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Perspectivism - Type or Bomb

Perspectivism - Type or Bomb

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Published by: Iván Pérez Téllez on Jun 01, 2012
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07/04/2012

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Paris, 30 January
Who said intellectual life in Paris was dead? Who saidanthropology was no longer lively and attractive? Herewe are, on a cold morning in January, in a room packedwith people from various disciplines and several countrieseager to hear a debate between two of the best and brightestanthropologists.
1
The rumour had circulated through chatrooms and cafés: after years of alluding in private or in print to their disagreements, they had at last agreed to air them in public. ‘It will be rough,’ I had been told; ‘therewill be blood.’ In fact, rather than the cockfight some hadanticipated, the tiny room in the Rue Suger witnessed a
disputatio
, much like those that must have taken place between earnest scholars here, in the heart of the LatinQuarter, for more than eight centuries.Although the two had known each other for 25 years, theyhad decided to begin their 
disputatio
by each remindingthe audience of the important impact of the other’s work on their own discoveries.Philippe Descola acknowledged first how much he hadlearned from Eduardo Viveiros de Castro when he wastrying to extirpate himself from the ‘nature versus cul-ture’ binarism by reinventing the then outdated notion of ‘animism’ to make sense of alternative modes of relation between humans and non-humans. Viveiros had proposedthe term ‘perspectivism’ for a mode that could not possiblyhold inside the narrow strictures of nature versus culture,since for the Indians he was studying, human culture is what binds all beings together – animals and plants included – whereas they are divided by their different natures, that is,their bodies (Viveiros 1992).This is why, while the theologians in Valladolid wheredebating whether or not Indians had a soul, those sameIndians, on the other side of the Atlantic, were experi-menting on the conquistadors by drowning them to seewhether they would rot – a nice way of determining thatthey did indeed have a body; that they had a soul was not inquestion. This famous example of symmetric anthropologyled Lévi-Strauss to note, somewhat tongue in cheek, thatthe Spaniards might have been strong in the social sci-ences but the Indians had been conducting their researchaccording to the protocol of the natural sciences.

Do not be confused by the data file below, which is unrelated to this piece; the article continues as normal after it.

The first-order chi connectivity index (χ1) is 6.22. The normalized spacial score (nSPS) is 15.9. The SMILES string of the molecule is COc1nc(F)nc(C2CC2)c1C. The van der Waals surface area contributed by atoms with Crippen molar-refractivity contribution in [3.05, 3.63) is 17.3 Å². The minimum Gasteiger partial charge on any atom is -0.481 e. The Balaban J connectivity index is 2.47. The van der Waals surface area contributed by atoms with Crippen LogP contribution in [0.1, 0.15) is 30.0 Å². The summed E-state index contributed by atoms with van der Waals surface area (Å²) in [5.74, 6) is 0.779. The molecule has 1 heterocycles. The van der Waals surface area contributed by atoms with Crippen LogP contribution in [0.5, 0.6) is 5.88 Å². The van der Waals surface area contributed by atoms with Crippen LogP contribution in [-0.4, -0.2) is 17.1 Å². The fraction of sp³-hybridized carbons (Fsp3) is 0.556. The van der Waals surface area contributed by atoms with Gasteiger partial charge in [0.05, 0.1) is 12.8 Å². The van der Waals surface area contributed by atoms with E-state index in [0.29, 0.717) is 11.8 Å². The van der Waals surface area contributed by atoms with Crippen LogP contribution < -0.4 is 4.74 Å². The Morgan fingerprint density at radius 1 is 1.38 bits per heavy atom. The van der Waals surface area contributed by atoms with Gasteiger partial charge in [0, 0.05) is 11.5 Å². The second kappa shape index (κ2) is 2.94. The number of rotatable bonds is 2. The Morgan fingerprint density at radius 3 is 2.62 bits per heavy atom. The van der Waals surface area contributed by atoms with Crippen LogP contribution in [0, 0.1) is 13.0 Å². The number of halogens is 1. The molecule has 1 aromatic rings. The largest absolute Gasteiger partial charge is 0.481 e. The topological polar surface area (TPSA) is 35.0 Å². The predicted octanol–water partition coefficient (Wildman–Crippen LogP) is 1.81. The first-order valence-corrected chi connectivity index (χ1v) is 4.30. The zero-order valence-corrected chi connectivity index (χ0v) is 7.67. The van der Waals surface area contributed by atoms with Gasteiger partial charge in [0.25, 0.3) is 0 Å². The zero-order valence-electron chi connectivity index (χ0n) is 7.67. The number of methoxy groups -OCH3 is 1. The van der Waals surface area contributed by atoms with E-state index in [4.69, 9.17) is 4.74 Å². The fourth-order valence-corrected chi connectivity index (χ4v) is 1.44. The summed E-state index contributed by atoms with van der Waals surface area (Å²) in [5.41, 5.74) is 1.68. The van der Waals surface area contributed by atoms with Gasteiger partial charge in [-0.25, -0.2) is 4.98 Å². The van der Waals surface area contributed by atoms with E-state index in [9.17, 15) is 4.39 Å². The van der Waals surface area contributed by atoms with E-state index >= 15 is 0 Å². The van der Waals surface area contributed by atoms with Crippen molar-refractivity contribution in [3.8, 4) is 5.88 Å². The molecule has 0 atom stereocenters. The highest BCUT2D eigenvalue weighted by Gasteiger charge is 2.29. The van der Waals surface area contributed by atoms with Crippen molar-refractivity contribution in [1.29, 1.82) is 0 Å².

Descola’s four modes of relation
Descola then explained how his new definition of animismcould be used to distinguish ‘naturalism’ – the view mostoften taken to be the default position of Western thought – from ‘animism’. While ‘naturalists’ draw similarities between entities on the basis of physical traits and distin-guish them on the basis of mental or spiritual character-istics, ‘animism’ takes the opposite position, holding thatall entities are similar in terms of their spiritual features, but differ radically by virtue of the sort of body they areendowed with.This was a breakthrough for Descola, since it meant thatthe ‘nature versus culture’ divide no longer constitutedthe inevitable background adopted by the profession as awhole, but only one of the ways that ‘naturalists’ had of establishing their relations with other entities. Nature hadshifted from being a resource to become a topic. Needlessto say, this discovery was not lost on those of us in theneighbouring field of science studies who were studying,historically or sociologically, how the ‘naturalists’ man-aged their relations with non-humans.
 
April 2009 – vol 25 – no 2
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Perspectivism:‘Type’ or ‘bomb’?
Guest editorial by Bruno Latour 
Bruno Latour 1
Perspectivism: ‘Type’ or ‘bomb’?
Peter J. Aspinall 3
‘Mixed race’, ‘mixed origins’ or what?Generic terminology for the multipleracial/ethnic group population
Mark Maguire 9
The birth of biometric security
Roberto J. González 15
Going ‘tribal’: Notes on pacification inthe 21st century
Magnus Marsden 20
Talking the talk: Debating debate innorthern Afghanistan
COMMENTGustav Peebles 25
Hoarding, storing value and the creditcrunch: A comment on Hart/Ortiz andGudeman (AT 24[6])
Stephen Gudeman 25
Hoarding wealth: When virtue becomesvice: A response to Elyachar/Maurer, Applbaum and Peebles (AT 25[1] and inthis issue)
Fabian Muniesa 26
The description of financial objects: Acomment on Hart/Ortiz (AT 24[6])
CONFERENCESCaitlin Fouratt, Janny Li,Taylor Nelms 27
 AAA encounters: Challengingboundaries and rethinking ethics, American Anthropological Association107th Annual Meeting
NEWS28CALENDAR30CLASSIFIED31

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